Find Out About Housing Inspection Standards

Aside from submitting an application for Section 8, there are several phases that building owners must complete to provide Section 8 housing to a community. One of the main steps building owners must go through is passing a thorough housing inspection. The Section 8 inspection is a way to ensure that all prospective tenants receive adequate housing quarters to meet their safety and health needs. Public housing agency (PHA) representatives review several aspects of a building, including sanitary facilities and interior air quality, to decide if they meet standards. 

There are 13 key factors that PHA representatives evaluate during their Section 8 inspection process, and applicants must meet minimum standards in each category to qualify. While there are guidelines, inspectors must use their own discretion in assessing the housing quality of the building they are visiting. For more information on the Section 8 housing inspection process, review the sections below.

General Requirements for Section 8 Housing 

The Housing and Urban Development (HUD) Department sets housing quality standards for all Section 8 housing units under the Housing Choice Voucher Program. On a broad note, the units must be safe, sanitary and fully functional to accommodate low-income families. More specifically, there are 13 Section 8 inspection requirements or categories that housing units will be judged on:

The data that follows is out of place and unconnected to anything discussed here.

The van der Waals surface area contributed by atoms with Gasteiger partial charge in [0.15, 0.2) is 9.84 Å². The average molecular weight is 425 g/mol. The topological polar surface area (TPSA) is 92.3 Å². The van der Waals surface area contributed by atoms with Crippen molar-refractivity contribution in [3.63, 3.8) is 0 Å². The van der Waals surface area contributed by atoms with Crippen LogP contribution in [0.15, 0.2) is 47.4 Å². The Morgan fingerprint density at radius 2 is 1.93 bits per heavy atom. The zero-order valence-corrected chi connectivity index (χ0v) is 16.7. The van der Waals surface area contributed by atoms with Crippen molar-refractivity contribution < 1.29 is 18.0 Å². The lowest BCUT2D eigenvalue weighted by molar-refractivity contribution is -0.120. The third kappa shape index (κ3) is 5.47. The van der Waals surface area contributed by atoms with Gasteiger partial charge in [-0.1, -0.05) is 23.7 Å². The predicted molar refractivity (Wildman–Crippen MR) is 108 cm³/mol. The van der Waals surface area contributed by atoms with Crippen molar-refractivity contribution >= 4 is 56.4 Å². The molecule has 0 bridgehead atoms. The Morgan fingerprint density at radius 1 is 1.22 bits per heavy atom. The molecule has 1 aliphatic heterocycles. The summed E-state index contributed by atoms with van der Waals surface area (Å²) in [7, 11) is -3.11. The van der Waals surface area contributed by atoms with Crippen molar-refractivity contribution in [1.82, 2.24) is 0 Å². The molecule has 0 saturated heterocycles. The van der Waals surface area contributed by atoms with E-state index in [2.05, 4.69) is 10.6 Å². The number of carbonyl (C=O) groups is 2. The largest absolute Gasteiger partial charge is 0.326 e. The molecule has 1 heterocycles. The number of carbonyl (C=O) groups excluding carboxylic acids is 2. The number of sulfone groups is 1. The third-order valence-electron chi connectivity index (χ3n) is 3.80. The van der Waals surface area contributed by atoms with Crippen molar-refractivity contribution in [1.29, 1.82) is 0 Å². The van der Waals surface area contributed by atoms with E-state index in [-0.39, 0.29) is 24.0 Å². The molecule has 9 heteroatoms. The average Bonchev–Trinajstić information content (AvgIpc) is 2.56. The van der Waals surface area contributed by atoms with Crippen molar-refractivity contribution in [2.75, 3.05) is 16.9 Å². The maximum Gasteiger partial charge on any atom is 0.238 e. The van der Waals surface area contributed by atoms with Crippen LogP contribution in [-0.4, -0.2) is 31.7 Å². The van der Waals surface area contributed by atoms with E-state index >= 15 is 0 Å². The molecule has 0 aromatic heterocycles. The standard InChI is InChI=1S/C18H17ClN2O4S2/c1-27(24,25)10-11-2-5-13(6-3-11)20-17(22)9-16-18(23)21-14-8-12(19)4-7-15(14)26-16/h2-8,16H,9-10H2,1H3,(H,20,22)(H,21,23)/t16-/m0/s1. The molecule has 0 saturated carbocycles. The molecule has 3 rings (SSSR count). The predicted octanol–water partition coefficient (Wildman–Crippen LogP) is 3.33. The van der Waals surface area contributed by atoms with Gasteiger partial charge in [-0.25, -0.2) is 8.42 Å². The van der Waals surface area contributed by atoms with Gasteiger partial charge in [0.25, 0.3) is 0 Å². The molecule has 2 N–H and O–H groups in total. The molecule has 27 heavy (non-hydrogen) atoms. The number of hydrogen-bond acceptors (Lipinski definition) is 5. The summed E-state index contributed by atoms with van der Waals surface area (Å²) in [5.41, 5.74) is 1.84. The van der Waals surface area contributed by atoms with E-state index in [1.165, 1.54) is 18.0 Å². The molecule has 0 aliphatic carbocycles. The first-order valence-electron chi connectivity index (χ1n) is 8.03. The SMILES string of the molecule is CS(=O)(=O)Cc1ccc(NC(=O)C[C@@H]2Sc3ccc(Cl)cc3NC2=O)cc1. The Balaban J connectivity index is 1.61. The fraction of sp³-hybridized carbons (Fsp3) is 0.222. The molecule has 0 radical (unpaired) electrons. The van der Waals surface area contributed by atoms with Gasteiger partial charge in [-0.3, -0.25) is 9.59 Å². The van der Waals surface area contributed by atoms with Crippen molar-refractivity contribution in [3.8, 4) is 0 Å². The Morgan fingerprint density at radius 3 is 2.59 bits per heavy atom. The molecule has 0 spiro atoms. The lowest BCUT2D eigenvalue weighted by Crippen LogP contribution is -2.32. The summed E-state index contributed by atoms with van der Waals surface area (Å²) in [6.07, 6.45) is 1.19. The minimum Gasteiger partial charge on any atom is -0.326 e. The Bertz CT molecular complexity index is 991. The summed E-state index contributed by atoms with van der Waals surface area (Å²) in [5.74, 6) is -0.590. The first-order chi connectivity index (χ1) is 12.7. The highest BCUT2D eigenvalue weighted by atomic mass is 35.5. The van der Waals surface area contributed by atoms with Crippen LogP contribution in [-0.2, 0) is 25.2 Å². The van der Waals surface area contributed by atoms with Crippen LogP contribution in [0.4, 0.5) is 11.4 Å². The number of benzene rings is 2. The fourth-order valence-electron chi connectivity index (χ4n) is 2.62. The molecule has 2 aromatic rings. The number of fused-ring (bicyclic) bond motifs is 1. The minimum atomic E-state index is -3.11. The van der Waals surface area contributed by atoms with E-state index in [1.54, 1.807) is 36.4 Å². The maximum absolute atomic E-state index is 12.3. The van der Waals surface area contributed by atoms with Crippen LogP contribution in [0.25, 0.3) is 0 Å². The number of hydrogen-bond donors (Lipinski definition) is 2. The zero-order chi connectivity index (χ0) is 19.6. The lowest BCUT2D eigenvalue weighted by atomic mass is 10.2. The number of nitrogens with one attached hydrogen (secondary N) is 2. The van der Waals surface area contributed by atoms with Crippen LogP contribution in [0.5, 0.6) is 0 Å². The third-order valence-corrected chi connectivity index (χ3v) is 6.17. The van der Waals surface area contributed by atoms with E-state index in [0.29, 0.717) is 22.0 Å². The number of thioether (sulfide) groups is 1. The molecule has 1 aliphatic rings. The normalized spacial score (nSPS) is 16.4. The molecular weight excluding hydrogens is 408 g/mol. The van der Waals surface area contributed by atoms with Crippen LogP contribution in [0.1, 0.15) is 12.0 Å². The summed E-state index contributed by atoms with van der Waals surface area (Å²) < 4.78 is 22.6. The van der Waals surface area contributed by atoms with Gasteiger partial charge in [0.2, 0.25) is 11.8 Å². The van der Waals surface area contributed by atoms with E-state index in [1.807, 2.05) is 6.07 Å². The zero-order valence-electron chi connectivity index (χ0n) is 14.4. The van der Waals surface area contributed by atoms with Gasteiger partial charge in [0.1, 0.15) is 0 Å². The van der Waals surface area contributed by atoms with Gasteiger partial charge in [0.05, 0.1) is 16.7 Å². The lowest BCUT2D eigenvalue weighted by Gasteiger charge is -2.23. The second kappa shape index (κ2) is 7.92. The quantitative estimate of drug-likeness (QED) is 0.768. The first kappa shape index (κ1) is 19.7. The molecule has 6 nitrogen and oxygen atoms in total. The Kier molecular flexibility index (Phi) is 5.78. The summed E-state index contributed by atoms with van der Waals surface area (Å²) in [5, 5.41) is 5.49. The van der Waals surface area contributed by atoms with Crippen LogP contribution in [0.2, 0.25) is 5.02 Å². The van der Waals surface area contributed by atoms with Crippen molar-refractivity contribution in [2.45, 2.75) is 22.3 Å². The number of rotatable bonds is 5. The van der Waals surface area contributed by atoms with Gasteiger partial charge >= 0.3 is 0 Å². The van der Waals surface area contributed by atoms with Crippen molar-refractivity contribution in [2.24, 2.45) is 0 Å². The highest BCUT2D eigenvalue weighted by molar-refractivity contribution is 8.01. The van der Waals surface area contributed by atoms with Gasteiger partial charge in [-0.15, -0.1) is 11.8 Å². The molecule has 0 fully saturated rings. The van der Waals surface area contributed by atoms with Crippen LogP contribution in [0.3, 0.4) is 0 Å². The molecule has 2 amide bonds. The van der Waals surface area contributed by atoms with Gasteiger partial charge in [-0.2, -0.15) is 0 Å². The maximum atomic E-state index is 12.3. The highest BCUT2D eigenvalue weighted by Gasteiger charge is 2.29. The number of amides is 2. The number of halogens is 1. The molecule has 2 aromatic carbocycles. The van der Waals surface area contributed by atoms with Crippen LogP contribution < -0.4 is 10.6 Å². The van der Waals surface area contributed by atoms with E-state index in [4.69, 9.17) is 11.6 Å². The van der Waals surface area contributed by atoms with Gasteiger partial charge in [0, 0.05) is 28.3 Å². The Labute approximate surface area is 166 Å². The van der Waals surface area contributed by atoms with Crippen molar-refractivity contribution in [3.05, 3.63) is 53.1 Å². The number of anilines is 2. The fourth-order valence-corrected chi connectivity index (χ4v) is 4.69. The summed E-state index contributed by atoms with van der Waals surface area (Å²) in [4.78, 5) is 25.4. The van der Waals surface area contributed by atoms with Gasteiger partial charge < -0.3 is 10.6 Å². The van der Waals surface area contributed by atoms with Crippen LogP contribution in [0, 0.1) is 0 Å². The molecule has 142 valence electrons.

• Sanitation
  • Temperature control
  • Air quality
  • Space and security
  • Smoke detectors
  • Access
  • Structure and materials
  • Food preparation and refuse disposal
  • Illumination and electricity
  • Water supply
  • Site and neighborhood
  • Materials and structure
  • Lead-based paint

While this Section 8 inspection checklist is the main determinant of approval, inspectors also consider the beneficiaries’ preference when making a final decision. 


To give a passing grade during a Section 8 inspection for a housing unit, inspectors must ensure that the building is safe for all families. Since the implementation of the lead-based poisoning prevention laws, all property owners must disclose any lead-based paint hazards. Inspectors will also check for signs of paint that is deteriorating, such as chipping, peeling or flaking paint. Areas where children under six years of age frequently visit, such as playgrounds and hallways, will also require an assessment. 

Smoke detectors are another safety feature that PHA housing inspectors will evaluate during their visit. Defective detectors put families in danger during emergency situations and compromise the unit’s safety. If a room presents a potential hazard, it is up to the Section 8 housing inspector’s best judgment to determine if it meets standards.

In many cases, this will depend on the prospective family’s composition. Some hazards are only present for families with small children while others can affect all members of the family. As such, the inspector must determine what considerations are appropriate for the unit in question.


Section 8 housing units must have proper accommodations for the families they house. This entails having at least four components: 

  • A living room.
  • A bathroom.
  • A kitchen.